The Arts: Living Well in Both Worlds

Harvard's name usually comes in for some heavy tarnishing when the subject of the performing arts is raised. The University is "very provincial" in its attitude towards the arts, Martha A. Gray, director of the Summer School's Dance Center, says. "It's very pathetic how they treat people on the Faculty in the arts."

Leon Kirchner, Rosen Professor of Music--and one of the people in that category--agrees. Kirchner says he's getting tired of repeating the same old arguments about the importance of music performance in a community "which has not been very understanding of non-verbal forms of intelligence."

Traditionally Harvard has not looked kindly on awarding credit for courses involving performance. Nor is the University particularly noted for its financial generosity to the extracurricular organizations that have served as the main outlet for artists at Harvard. "When there are economic problems, the arts are the first to be cut," Kirchner complains.

But if Harvard stubbornly slights the performing arts in the winter, its rigidity thaws in the summer sun. Both Gray and Kirchner credit that thaw partially to Thomas Crooks, director of the Summer School, under whose aegis has grown a program of arts performance and instruction unlike anything in the winter University.

The different parts of this program--which includes forays into theater, dance, music, arts administration, and even woodworking--call for varying levels of expertise; some are designed for trained professionals, others accept the rawest beginners. As a whole, the program serves a dual function, Crooks says: it allows student artists "to perform as professionally as they can under professional supervision," and it provides a service to the Boston community by alleviating what otherwise, Crooks says, would be a local "cultural famine."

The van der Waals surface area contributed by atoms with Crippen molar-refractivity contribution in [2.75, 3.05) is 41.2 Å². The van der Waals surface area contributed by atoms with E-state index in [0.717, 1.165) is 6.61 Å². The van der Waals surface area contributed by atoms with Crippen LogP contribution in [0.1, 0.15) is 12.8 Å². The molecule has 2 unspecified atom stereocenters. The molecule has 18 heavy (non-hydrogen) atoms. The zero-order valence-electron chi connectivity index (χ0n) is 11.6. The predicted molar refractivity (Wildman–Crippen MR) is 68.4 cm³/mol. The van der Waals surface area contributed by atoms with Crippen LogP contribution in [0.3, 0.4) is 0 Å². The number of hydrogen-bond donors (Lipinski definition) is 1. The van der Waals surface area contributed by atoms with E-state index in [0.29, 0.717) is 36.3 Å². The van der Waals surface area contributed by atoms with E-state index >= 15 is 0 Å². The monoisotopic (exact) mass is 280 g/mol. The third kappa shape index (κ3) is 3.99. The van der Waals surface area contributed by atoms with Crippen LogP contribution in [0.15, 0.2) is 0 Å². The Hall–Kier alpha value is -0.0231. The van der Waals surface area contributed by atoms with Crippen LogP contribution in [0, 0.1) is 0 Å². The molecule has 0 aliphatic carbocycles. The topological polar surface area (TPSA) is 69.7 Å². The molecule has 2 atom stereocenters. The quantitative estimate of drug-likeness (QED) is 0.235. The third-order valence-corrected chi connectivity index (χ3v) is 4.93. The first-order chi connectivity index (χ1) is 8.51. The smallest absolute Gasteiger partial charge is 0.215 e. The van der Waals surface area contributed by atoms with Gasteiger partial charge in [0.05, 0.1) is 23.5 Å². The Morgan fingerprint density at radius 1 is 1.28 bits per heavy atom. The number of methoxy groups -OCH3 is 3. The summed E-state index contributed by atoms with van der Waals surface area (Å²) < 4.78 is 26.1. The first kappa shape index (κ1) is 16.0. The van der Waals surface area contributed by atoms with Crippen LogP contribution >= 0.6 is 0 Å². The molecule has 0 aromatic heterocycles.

With the successful development of the summer arts behind him, Crooks, unlike Kirchner, is optimistic about the future of the performing arts at Harvard. "The pressures for educating the other half of the brain are growing every year," he says. "People here say, 'We don't want to become a conservatory.' Of course we don't. A conservatory doesn't want to become Harvard either--of course it doesn't. But some people can live well in both worlds and benefit from it."

And for those people, the heat and humidity notwithstanding, the Summer School provides a far more congenial habitat than its winter counterpart.

The Dance Center

The Dance Center is perhaps the Summer School's most ideal blend of classroom instruction and actual performance, of hard-core professional training and enthusiastic dabbling.

At the core of the center's program are four dance concerts presented by members of its resident company of professional dancers and choreographers, and by students in the program. Performers at night, the company metamorphoses in the daylight hours into a faculty which offers courses ranging from "Modern Technique" and "Ballet" to the less tiring "American Dance History, 1792-1976."

The schedule for students and faculty is heavy--classes often from 9 a.m. to 5 p.m., rehearsals at night, informal workshops every Wednesday evening. "You can dance six hours a day, and then some," according to Gray, who is already the victim of a sprained ankle.

The intensity of the collaboration between the pros and their protegees--most of whom Gray says are intermediates--is balanced, ideally, by its informality. The four-year-old center aims to create "an atmosphere of hanging around together," Gray says.

"The students who come here are very questing," she says. "They say 'Here I am involved in a crazy art from which people say is going to spell doom for my life.' They need contact with people who've found some answers."

The Repertory Theater

Harvard's most elegantly appointed theater is already decked out with red, white and blue streamers to publicize the opening of George Bernard Shaw's The Devil's Disciple--the first of three Harvard Summer School Repertory Theater offerings.